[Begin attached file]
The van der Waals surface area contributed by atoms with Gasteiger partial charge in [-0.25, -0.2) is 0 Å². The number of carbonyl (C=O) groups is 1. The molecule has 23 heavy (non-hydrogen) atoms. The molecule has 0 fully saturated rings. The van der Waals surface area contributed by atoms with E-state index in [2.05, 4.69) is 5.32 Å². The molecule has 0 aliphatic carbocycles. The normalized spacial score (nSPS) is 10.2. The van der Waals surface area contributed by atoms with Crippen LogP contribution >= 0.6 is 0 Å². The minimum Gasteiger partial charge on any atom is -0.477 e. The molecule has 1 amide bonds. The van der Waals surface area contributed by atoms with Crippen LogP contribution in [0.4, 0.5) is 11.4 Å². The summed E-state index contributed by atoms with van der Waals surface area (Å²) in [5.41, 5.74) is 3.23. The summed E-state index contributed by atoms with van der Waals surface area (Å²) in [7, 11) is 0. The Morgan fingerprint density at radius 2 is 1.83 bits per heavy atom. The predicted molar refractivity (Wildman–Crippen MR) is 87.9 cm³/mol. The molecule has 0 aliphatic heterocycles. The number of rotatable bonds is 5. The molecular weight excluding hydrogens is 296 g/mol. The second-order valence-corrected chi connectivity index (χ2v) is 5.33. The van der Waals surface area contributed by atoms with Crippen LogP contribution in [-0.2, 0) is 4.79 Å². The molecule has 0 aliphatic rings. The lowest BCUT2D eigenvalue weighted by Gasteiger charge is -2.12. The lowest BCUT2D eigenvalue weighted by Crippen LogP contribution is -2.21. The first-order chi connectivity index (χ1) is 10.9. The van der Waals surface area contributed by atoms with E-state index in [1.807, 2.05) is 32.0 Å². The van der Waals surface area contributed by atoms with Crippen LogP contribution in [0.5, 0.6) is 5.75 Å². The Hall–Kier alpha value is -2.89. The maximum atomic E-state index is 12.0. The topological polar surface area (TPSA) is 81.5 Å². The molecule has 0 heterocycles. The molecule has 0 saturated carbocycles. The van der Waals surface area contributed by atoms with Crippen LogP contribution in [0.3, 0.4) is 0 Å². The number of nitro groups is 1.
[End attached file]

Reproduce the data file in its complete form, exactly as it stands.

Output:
The van der Waals surface area contributed by atoms with Gasteiger partial charge in [-0.25, -0.2) is 0 Å². The number of carbonyl (C=O) groups is 1. The molecule has 23 heavy (non-hydrogen) atoms. The molecule has 0 fully saturated rings. The van der Waals surface area contributed by atoms with E-state index in [2.05, 4.69) is 5.32 Å². The molecule has 0 aliphatic carbocycles. The normalized spacial score (nSPS) is 10.2. The van der Waals surface area contributed by atoms with Crippen LogP contribution >= 0.6 is 0 Å². The minimum Gasteiger partial charge on any atom is -0.477 e. The molecule has 1 amide bonds. The van der Waals surface area contributed by atoms with Crippen LogP contribution in [0.4, 0.5) is 11.4 Å². The summed E-state index contributed by atoms with van der Waals surface area (Å²) in [5.41, 5.74) is 3.23. The summed E-state index contributed by atoms with van der Waals surface area (Å²) in [7, 11) is 0. The Morgan fingerprint density at radius 2 is 1.83 bits per heavy atom. The predicted molar refractivity (Wildman–Crippen MR) is 87.9 cm³/mol. The molecule has 0 aliphatic heterocycles. The number of rotatable bonds is 5. The molecular weight excluding hydrogens is 296 g/mol. The second-order valence-corrected chi connectivity index (χ2v) is 5.33. The van der Waals surface area contributed by atoms with Crippen LogP contribution in [-0.2, 0) is 4.79 Å². The molecule has 0 aliphatic rings. The lowest BCUT2D eigenvalue weighted by Gasteiger charge is -2.12. The lowest BCUT2D eigenvalue weighted by Crippen LogP contribution is -2.21. The first-order chi connectivity index (χ1) is 10.9. The van der Waals surface area contributed by atoms with E-state index in [1.807, 2.05) is 32.0 Å². The van der Waals surface area contributed by atoms with Crippen LogP contribution in [0.5, 0.6) is 5.75 Å². The Hall–Kier alpha value is -2.89. The maximum atomic E-state index is 12.0. The topological polar surface area (TPSA) is 81.5 Å². The molecule has 0 heterocycles. The molecule has 0 saturated carbocycles. The van der Waals surface area contributed by atoms with Crippen LogP contribution in [0.3, 0.4) is 0 Å². The number of nitro groups is 1.